aviation brain trust believes. Aviators would be better for
the experience, and more able to learn from further integrated and advanced training in other aircraft once they
become assigned to joint forces or carrier strike groups.
Given the technical proficiency and ease Sailors bring
to the Navy when they join, adaptation to new technologies is less a burden than old salts might assume. They
enter the sea services with a good understanding of smart
phones, tablets and computers — a skill easily applied to
their aviation training, the spokesperson said. In turn, the
younger charges can teach their teachers on occasion.
“Oftentimes, their feedback allows the technological
gurus within the field to make changes to improve the
functionality or practicality of the technology implemented within the aircraft,” the spokesperson said.
Thus the stage is set, NAVAIR believes, for pilots,
crews and support personnel to operate and maintain
the newest aircraft nearly seamlessly.
A memorandum of understanding reached in January
among Navy Secretary Ray Mabus, then-Marine Corps
Commandant Gen Joseph F. Dunford Jr. and then-Chief
of Naval Operations ADM Jonathan W. Greenert outlined
plans for introduction of the V- 22 Osprey tiltrotor aircraft
into the Navy. Twelve V-22s, which had been allocated for
the Marine Corps, instead will be delivered to the Navy
between October 2017 and September 2020.
Expect naval aviation to lean heavily upon what the
Marines have gleaned through experience.
“The Marine Corps has been using MV-22s for nearly
a decade. They have been using the aircraft for many
missions, from combat to humanitarian. Throughout the
past nine years, they have learned many lessons, which
… will be implemented when the Navy begins using V-
22s in the upcoming years,” the
A year ago, the Navy’s first F- 35
Lighting II unit — Strike Fighter
Squadron (VFA) 101 — reached a
milestone by completing more than
1,000 mishap-free flight hours. A test
pilot made the first successful arrested carrier landing of an F- 35 test variant that same month, on USS Nimitz.
VFA-101 sent a detachment in
September from its home at Eglin
Air Force Base, Fla., to Fallon,
where pilots and crews conducted
test missions over the Nevada base’s
While encouraged by the F- 35’s
successes in the flight-testing environment, NAVAIR harbors concerns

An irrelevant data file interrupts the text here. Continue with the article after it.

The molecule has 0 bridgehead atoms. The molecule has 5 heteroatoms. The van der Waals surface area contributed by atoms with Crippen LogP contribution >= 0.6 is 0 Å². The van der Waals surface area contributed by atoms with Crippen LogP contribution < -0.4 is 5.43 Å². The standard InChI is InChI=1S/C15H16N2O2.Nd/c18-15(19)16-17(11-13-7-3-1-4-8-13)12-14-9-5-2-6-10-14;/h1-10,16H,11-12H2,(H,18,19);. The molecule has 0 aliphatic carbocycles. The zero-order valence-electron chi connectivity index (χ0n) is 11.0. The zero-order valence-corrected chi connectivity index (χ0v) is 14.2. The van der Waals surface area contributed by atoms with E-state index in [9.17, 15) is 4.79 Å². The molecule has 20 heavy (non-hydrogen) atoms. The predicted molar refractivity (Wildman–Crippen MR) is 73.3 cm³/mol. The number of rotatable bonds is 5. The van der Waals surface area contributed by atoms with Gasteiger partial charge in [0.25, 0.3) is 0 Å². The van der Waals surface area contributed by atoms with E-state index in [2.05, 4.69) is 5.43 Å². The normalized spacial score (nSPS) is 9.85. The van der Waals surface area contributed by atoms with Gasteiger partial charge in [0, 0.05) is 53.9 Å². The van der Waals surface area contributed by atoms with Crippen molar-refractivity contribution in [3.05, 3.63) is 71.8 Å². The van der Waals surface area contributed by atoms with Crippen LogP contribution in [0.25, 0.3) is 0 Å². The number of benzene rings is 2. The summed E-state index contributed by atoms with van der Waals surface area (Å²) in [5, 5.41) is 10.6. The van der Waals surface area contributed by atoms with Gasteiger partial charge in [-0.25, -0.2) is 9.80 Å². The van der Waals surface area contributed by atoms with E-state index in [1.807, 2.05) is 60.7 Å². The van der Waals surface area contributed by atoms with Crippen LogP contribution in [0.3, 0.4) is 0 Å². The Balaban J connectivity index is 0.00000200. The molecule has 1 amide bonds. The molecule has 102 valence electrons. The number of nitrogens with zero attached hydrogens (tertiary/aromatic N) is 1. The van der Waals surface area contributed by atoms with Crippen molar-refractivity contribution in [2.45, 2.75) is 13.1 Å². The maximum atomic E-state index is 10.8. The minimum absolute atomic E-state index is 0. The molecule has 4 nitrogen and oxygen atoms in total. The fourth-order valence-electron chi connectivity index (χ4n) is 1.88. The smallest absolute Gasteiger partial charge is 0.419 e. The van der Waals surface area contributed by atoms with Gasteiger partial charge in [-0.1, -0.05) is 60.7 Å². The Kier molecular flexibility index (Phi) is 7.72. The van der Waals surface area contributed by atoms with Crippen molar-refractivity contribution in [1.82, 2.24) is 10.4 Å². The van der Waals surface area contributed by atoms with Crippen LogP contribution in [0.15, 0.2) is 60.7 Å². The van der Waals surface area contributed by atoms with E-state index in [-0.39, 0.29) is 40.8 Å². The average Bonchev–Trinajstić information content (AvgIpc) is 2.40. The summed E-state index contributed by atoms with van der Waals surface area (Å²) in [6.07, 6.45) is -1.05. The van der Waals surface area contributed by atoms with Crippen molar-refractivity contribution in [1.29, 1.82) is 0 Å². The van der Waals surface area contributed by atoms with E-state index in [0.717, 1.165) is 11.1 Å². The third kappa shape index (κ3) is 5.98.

about procurement of the new plane.
The Navy historically replaced each
old aircraft that had reached the end of its useful service
with one new one. The NAVAIR spokesperson said the
average was about 35 new fighter aircraft annually, but
noted that the current budgetary environment has cut
that figure significantly.
Congress has been authorizing smaller and smaller
budgets. Sequestration — the automatic budget cuts
triggered in 2013 when the White House and lawmakers could not agree on a compromise spending package
— did not help matters. Personnel were furloughed.
Production at depot-level maintenance facilities languished, which caused backlogs in so-called “out of
reporting” aircraft, which cannot be flown.
Still, to date, the Navy believes its fledgling aviators
receive the right balance of flight and simulation hours to
ensure combat readiness. Moreover, there is a prevailing
sense within the community that despite limitations, student pilots get a considerably higher quality of flight
instruction than their predecessors did a generation ago.
Leadership believes the entire enterprise must continue to focus upon delivering the best hands-on instruction
while fliers are in the Air Combat Training Continuum’s
three components: the Weapons and Tactics Instructor
program, the Air Combat Weapons and Tactics syllabus
and the Air Combat Training System. Even with tight
budgets, however, “flight hours and airborne experience
still matter,” the NAVAIR spokesperson said.
“It is important to understand that simulation won’t
replace our need for flight hours,” the spokesperson said.
“It takes a group of highly qualified Sailors to get our strike
fighters, maritime aircraft and rotary aircraft airborne. If
we focus too heavily on simulation, the critical skills associated with keeping these assets will atrophy.” ■
WWW.SEAPOWERMAGAZINE.ORG SEAPOWER / OCTOBER 2015
Live Virtual Constructive (LVC) capabilities can simulate and incorporate virtual and
constructive entities into live development, testing and training exercises. Naval aviation officials believe LVC training can offer a cost-effective solution for developing
and testing emerging technologies and help aviators and crews better prepare for
the complex challenges they might face in actual combat situations.